New York — Joseph Granville makes phone calls in the middle of the night. Henry Kaufman makes luncheon speeches. Edson Gould writes long reports.
All three of these men, at various times, have had the ability to make the stock and bond markets act like their own personal yo-yos.
Mr. Gould, a market analyst with Anametrics Inc., is famous for his predictions.
Mr. Kaufman, a partner and economist at Salomon Brothers, often berates the government for its policies -- noting that only higher interest rates will cure the spendthrift federal urges that drive interest rates higher.
Or Mr. Granville, as he did on Jan. 17, will phone some of his clients and tell them to completely sell out their stock holdings. They did. their selling , combined with profit taking from the previous day when the Dow Jones industrial average closed at 1,004.69, its highest level in four years, brought the Dow average crashing to 980.89, down 23.80 points. At one point, the Dow was down more than 32 points. Volume reached 92,890,000 shares, the highest level ever.
"The fact that these seers have such power," says Larry Wachtel, an anlyst with Bache Halsey Stuart Shields Inc., a brokerage house, "proves to me that 95 percent of Wall Street are followers who want to follow the 5 percent who have strong convictions."
Granville, who publishes "The Granville Market Letter," is widely acknowledged as a man of strong convictions. One of his convictions, in fact, is that he is not wrong about the direction of the stock market. In a June interview in Financial World, a Wall Street magazine, Granville stated, "I don't think that I will ever make a serious mistake on the stock market for the rest of my life. People think that that's ego, but the market bestows that degree of authority. When it comes to the market I'm humble -- I get down on my knees and say 'Yes, Master.' . . . If you follow me, you follow the market -- we're interchangeable."
Recently, the market has been agreeing with Granville. On the evening of April 21, 1980, he told his 11,000 subscribers that the time to buy stocks had come. The next day the market roared off of its lows, picking up 31 points. Again on Jan. 3, 1981, he told his clients, "buy stocks aggressively." Just two days later, he reversed himself, causing the big market slide.
Granville is not unique in his ability to gather a following. Mr. Gould of Anametrics became popular with investors after he successfully picked the bull market top in 1972 and again the bottom in 1974.
Mr. Kaufman has the ability to influence investors with his pronouncements about interest rates. Although his clients tend to be institutional investors, such as banks and insurance companies, they are equally as devoted. One broker at Salomon Brothers recalls how the brokerage house last year sent out invitations for Kaufman speech to 50 major financial institutions in the Detroit area and got 49 positive replies. When Kaufman decides that interest rates will rise, his predictions can send shivers through the stock and bond markets.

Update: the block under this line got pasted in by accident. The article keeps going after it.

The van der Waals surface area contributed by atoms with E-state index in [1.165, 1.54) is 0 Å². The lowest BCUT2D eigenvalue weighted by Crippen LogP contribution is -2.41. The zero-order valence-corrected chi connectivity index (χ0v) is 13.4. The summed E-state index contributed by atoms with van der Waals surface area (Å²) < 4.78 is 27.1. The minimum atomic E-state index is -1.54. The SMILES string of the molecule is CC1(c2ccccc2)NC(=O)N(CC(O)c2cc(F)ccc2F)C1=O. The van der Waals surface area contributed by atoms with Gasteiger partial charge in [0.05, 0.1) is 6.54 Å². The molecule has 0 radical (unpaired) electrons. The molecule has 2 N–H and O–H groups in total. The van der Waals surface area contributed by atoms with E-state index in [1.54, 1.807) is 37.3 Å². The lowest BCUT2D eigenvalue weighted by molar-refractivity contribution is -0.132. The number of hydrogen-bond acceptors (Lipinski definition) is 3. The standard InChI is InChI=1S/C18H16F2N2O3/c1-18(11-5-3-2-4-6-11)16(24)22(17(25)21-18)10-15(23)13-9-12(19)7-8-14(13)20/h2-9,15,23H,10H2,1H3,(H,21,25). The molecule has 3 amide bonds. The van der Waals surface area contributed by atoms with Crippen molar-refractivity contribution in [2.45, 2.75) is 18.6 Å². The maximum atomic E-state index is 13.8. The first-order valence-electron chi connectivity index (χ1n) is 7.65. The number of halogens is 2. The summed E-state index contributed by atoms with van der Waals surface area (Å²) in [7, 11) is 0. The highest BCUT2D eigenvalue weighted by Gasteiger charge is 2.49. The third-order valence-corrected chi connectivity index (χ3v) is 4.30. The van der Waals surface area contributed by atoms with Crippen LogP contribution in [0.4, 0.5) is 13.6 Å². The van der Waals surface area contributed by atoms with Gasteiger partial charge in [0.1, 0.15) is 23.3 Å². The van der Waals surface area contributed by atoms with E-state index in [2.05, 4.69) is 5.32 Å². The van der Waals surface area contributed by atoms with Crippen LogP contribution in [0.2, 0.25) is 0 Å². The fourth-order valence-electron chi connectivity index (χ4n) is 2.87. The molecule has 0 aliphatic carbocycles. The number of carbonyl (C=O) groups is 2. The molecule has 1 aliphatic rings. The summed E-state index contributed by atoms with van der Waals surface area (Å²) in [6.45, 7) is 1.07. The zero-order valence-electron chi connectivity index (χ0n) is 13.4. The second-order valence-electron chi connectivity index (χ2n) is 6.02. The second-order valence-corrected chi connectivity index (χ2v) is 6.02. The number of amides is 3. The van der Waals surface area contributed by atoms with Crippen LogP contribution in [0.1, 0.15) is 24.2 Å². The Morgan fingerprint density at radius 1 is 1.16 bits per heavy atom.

There are lesser gurus on Wall Street as well. Richard Russell, who espouses a theory concerning the Dow Jones average, has attracted a faithful throng of investors, as has Stanley Burge at Tucker Anthony, a brokerage house.
Most of these market forecasters are "technicians." They look at the internal dynamics of the stock market, not the fundamental reasons why stocks are going up or down. For example, technicians often use the advance/decline ratios -- the number of stocks going up compared with those going down -- as well as the volume characteristics and number of new highs to determine the future trend of the market. However, there are countless methods of examining the market.
Once Granville made up his mind on the future direction of the market, he and his staff began making some 3,000 phone calls, giving some of his clients "an early warning." They had paid $500 extra for the phone service. The rest of his customers pay $250 per year to get Granville's market letter in the mail.
Investors began to get nervous even before the market opened Jan. 7. Mr. Wachtel says he was called at 2 a.m. by one Bache client and again at 6 a.m. by customers in London.
One broker, Richard Cohen, a vice-president at the Boston office of L. F. Rothschild, Unterberg, Towbin, got calls from some of his clients who are regular subscribers of Granville's newsletter asking him to sell their stocks on the Wednesday morning opening. "I have been a broker for 20 years," he comments , "and I've never seen anything like this. Everyone is looking for a great sage . . . but I've been around long enough to know there are no magicians."
Some investors viewed the decline from a different perspective. Noted Monte Gordon, director of research at the Dreyfus Corporation, a mutual fund controlling billions of dollars of assets: "We can almost thank Mr. Granville because he's created a great buying opportunity." Mr. Gordon notes that none of the fundamental elements affecting the market has changed. "Interest rates are still coming down, Mr. Reagan is still going to be president, and he will still implement programs that may be good for business," comments the analyst.
Still, Gordon says the large institutions have a respect for the impact some of the market seers have on the market. "When something like this happens," he says, "you try to get out of the way, if you can."